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Travel Guide Asia Malaysia Malaysian Borneo Sarawak Lawas



Lawas is a small frontier town in the northeastern corner of Sarawak state in Malaysian Borneo. The town is located in a strip of Sarawak territory sandwiched between the Temburong district of Brunei and Malaysia's Sabah state. It is cut off from the rest of Sarawak and is more easily accessed from Sabah.

The town does not have many attractions to interest the traveller but you may find yourself here if you are travelling overland between Sabah and Sarawak. Quiet and peaceful, Lawas is quite pleasant if you have to stop for a day or two. Lawas is also the starting point for the logging road to Ba Kelalan in the Sarawak Highlands.



Getting There

By Plane

There are flights to/from Kota Kinabalu, Limbang, Miri and Ba Kelalan.

By Car

Travel to/from Sabah is straight forward as there is a direct road from Lawas to the Sabah-Sarawak border at Merapok 35km away, where the road continues to Kota Kinabalu via Sipitang, Beaufort and Papar.
Temburong, Brunei, is connected by road to Lawas town via Trusan, where there is a ferry crossing.

By Bus

Minivans and local buses operated by the Lawas Bus Company Sdn Bhd link Lawas neighbouring towns like Trusan, Punang, Sundar and Merapok as well as Beaufort in Sabah. Most minivans leave in the morning. Air conditioned long-distance express buses connect Lawas with Kota Kinabalu and towns in between like Sipitang and Beaufort.

By Boat

Boats connect Lawas with Brunei, Labuan and Limbang.

Boats (Seri Menanti) from Brunei departs from the Serasa Ferry Terminal in Muara daily at 9:30am. From Lawas, the boat departs from the Customs wharf at 12:00 noon. Daily boats depart Lawas for Labuan at 08:00am and return from Labuan at 12:30pm.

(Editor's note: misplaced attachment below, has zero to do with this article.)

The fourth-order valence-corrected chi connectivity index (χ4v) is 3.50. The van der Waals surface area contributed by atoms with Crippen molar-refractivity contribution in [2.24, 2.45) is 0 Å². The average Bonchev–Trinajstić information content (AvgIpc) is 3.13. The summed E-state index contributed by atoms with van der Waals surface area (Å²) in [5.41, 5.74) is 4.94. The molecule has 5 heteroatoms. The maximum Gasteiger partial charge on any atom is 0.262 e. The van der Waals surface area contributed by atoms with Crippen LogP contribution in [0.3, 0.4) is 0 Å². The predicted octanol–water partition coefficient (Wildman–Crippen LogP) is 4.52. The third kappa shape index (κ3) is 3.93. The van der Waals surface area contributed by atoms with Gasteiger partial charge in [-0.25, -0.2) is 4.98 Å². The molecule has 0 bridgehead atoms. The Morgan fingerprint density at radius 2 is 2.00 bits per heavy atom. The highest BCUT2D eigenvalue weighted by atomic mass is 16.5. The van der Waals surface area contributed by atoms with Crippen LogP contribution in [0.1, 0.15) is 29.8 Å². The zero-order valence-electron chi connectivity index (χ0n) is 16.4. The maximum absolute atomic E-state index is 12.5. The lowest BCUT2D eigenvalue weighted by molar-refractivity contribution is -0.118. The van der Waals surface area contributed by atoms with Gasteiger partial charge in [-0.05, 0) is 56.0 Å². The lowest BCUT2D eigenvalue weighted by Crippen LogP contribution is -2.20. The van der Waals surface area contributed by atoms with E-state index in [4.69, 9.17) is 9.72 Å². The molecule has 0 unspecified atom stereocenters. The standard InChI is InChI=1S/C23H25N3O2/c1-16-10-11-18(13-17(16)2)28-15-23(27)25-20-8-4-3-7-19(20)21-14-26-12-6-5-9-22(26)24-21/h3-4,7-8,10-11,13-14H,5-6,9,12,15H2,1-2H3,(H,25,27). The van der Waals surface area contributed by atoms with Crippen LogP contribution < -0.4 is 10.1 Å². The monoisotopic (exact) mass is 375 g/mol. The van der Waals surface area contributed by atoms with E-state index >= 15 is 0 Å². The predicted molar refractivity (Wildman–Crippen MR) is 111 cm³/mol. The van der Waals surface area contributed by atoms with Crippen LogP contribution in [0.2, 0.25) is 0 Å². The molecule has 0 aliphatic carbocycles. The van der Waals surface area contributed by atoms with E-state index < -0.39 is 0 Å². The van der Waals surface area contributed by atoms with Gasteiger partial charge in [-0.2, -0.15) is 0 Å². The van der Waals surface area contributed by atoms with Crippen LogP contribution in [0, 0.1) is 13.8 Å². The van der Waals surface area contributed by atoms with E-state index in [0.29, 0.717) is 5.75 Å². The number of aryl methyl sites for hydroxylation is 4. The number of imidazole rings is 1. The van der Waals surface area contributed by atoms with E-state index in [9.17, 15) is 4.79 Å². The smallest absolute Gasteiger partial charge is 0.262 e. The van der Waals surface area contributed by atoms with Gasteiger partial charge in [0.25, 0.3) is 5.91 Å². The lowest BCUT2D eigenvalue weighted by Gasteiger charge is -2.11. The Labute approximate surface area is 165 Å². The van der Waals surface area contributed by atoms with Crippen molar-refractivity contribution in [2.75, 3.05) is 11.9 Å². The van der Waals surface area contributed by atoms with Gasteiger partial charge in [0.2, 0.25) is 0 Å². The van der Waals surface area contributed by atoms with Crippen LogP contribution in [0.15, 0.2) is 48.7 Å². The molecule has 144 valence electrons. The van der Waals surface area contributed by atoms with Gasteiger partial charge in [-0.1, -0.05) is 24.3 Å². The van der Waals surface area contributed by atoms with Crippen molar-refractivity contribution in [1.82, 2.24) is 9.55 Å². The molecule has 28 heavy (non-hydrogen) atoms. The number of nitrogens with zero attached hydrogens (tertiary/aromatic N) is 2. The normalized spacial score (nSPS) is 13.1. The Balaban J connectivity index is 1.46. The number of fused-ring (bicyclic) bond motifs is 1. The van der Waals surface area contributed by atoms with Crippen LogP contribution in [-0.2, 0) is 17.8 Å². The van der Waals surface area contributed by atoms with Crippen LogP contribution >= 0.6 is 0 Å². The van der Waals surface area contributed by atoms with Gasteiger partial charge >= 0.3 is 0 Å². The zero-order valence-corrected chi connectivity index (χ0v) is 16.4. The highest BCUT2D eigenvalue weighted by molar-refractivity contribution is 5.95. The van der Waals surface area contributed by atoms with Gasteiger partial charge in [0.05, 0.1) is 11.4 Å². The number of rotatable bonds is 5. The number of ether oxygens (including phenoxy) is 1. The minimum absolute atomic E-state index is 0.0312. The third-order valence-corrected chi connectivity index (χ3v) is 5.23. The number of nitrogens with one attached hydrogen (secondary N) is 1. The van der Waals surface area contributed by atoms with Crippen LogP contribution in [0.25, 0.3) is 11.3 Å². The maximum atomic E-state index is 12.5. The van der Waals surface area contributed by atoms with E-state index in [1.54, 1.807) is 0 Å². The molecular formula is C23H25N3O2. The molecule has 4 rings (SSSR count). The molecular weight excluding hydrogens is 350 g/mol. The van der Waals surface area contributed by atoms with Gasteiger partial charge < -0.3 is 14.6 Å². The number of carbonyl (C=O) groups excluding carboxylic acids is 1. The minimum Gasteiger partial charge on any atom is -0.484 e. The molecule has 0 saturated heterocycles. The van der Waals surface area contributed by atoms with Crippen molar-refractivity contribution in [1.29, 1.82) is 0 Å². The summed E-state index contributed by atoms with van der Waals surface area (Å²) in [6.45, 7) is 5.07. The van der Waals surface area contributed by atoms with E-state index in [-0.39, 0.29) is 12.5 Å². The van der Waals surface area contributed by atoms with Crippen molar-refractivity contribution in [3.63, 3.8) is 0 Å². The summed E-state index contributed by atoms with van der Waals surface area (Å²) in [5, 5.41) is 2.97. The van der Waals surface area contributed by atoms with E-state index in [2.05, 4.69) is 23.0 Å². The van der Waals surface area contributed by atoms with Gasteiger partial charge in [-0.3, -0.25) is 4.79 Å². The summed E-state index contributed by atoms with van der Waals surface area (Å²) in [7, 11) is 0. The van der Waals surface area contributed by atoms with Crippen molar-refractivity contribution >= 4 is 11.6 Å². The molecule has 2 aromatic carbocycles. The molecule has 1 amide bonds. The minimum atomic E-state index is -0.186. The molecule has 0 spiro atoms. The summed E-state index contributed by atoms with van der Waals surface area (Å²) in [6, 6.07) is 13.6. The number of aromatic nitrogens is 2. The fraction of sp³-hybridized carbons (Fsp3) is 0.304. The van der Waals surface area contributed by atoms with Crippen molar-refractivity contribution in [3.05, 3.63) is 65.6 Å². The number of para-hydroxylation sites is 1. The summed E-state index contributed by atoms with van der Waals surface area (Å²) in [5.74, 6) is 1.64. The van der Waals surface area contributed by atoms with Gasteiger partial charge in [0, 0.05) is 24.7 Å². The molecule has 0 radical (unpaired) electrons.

One daily boat goes between Limbang and Lawas in either direction. Boats leave Lawas early in the morning and return from Limbang in the afternoon.



Getting Around

Lawas town is small enough to get around on foot. There are local buses and minivans linking Lawas with neighbouring towns and villages like Trusan, Sundar, Awat Awat, Kuala Lawas, Long Tuma and Merapok on the Sabah-Sarawak border.




There are plenty of hotels in Lawas.



Keep Connected


Internet cafés are available in cities and major towns. Wi-Fi hotspots can be found in shopping malls, restaurants, food courts and cafés. Many of these hotspots are provided free-of-charge. Internet cafés can also be found in cities and towns.


See also: International Telephone Calls

Malaysia is on the GSM 900/1800 and UMTS (3G) mobile network. If you have an "unlocked" GSM band mobile phone, you can buy a prepaid SIM card and use it with your phone here for cheaper rates instead of roaming here. Prepaid mobile SIM cards are available cheaply at mobile phone shops and 24-hour convenience stores.

The country code for Malaysia is 60. The emergency number is 999 and can be dialled from any phone, free of charge. The worldwide standard emergency number for GSM mobile phones, 112, can also be used on a mobile phone, even without a SIM card. Calls to 112 will be routed to 999 centres.


Pos Malaysia is the national postal service of Malaysia. Rates for sending a standard letter locally is 30 sen (20 gram) to 40 sen (up to 50 gram). International airmail has minimum rates ranging from RM1.00 to RM2.00, depending on destination. It costs 20 sen to send a postcard or aerogramme locally, or 50 sen to send a postcard or aerogramme to anywhere in the world.

Expedited Mail Service (EMS), branded locally as Poslaju, is available for both domestic and international destinations. Domestic EMS has a next day delivery guarantee. International EMS guarantees mails and parcels to be delivered out of the country by the following day. The time required to arrive at its destination will depend on clearance by authorities and the postal service of the destination country. For most countries, delivery of documents can be done in 3 to 5 days.

Generally, post offices are open from 8:30am to 5:00pm Monday to Saturday, except the first Saturday of the month. They are closed on Sundays and Public Holidays.



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This is version 1. Last edited at 13:35 on Sep 3, 15 by Utrecht. 3 articles link to this page.

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